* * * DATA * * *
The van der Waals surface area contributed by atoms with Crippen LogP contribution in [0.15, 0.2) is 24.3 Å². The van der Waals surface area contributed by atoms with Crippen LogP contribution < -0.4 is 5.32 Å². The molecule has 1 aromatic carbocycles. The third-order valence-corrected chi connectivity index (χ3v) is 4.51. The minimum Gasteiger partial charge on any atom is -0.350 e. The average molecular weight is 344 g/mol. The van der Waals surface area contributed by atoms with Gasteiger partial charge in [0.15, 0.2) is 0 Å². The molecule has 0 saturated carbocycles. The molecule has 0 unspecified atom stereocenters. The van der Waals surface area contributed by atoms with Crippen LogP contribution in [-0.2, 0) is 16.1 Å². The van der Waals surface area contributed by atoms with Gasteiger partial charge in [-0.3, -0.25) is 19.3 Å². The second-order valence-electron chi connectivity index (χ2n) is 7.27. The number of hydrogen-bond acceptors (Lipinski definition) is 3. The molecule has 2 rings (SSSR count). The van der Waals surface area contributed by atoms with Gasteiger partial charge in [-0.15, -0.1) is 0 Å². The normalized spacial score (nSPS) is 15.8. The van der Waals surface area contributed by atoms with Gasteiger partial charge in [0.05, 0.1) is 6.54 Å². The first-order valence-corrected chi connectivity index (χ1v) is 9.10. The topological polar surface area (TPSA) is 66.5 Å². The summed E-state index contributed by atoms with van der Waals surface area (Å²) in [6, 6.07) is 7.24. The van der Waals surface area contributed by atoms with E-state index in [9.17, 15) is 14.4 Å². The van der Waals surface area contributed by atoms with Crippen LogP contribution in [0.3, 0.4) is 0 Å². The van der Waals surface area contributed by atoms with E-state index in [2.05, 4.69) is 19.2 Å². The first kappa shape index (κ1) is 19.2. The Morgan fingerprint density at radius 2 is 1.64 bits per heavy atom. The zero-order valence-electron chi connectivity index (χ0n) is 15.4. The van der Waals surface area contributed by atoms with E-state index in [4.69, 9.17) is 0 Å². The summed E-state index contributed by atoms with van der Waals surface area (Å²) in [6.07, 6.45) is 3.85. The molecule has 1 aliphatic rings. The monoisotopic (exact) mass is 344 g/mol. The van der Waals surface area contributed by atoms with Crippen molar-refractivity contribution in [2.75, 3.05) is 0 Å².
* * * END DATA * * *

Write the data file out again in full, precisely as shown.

The van der Waals surface area contributed by atoms with Crippen LogP contribution in [0.15, 0.2) is 24.3 Å². The van der Waals surface area contributed by atoms with Crippen LogP contribution < -0.4 is 5.32 Å². The molecule has 1 aromatic carbocycles. The third-order valence-corrected chi connectivity index (χ3v) is 4.51. The minimum Gasteiger partial charge on any atom is -0.350 e. The average molecular weight is 344 g/mol. The van der Waals surface area contributed by atoms with Gasteiger partial charge in [0.15, 0.2) is 0 Å². The molecule has 0 saturated carbocycles. The molecule has 0 unspecified atom stereocenters. The van der Waals surface area contributed by atoms with Crippen LogP contribution in [-0.2, 0) is 16.1 Å². The van der Waals surface area contributed by atoms with Gasteiger partial charge in [-0.3, -0.25) is 19.3 Å². The second-order valence-electron chi connectivity index (χ2n) is 7.27. The number of hydrogen-bond acceptors (Lipinski definition) is 3. The molecule has 2 rings (SSSR count). The van der Waals surface area contributed by atoms with Gasteiger partial charge in [-0.15, -0.1) is 0 Å². The normalized spacial score (nSPS) is 15.8. The van der Waals surface area contributed by atoms with Gasteiger partial charge in [0.05, 0.1) is 6.54 Å². The first-order valence-corrected chi connectivity index (χ1v) is 9.10. The topological polar surface area (TPSA) is 66.5 Å². The summed E-state index contributed by atoms with van der Waals surface area (Å²) in [6, 6.07) is 7.24. The van der Waals surface area contributed by atoms with E-state index in [9.17, 15) is 14.4 Å². The van der Waals surface area contributed by atoms with Crippen LogP contribution in [0.3, 0.4) is 0 Å². The van der Waals surface area contributed by atoms with E-state index in [2.05, 4.69) is 19.2 Å². The first kappa shape index (κ1) is 19.2. The Morgan fingerprint density at radius 2 is 1.64 bits per heavy atom. The zero-order valence-electron chi connectivity index (χ0n) is 15.4. The van der Waals surface area contributed by atoms with E-state index in [4.69, 9.17) is 0 Å². The summed E-state index contributed by atoms with van der Waals surface area (Å²) in [6.07, 6.45) is 3.85. The molecule has 1 aliphatic rings. The monoisotopic (exact) mass is 344 g/mol. The van der Waals surface area contributed by atoms with Crippen molar-refractivity contribution in [2.75, 3.05) is 0 Å².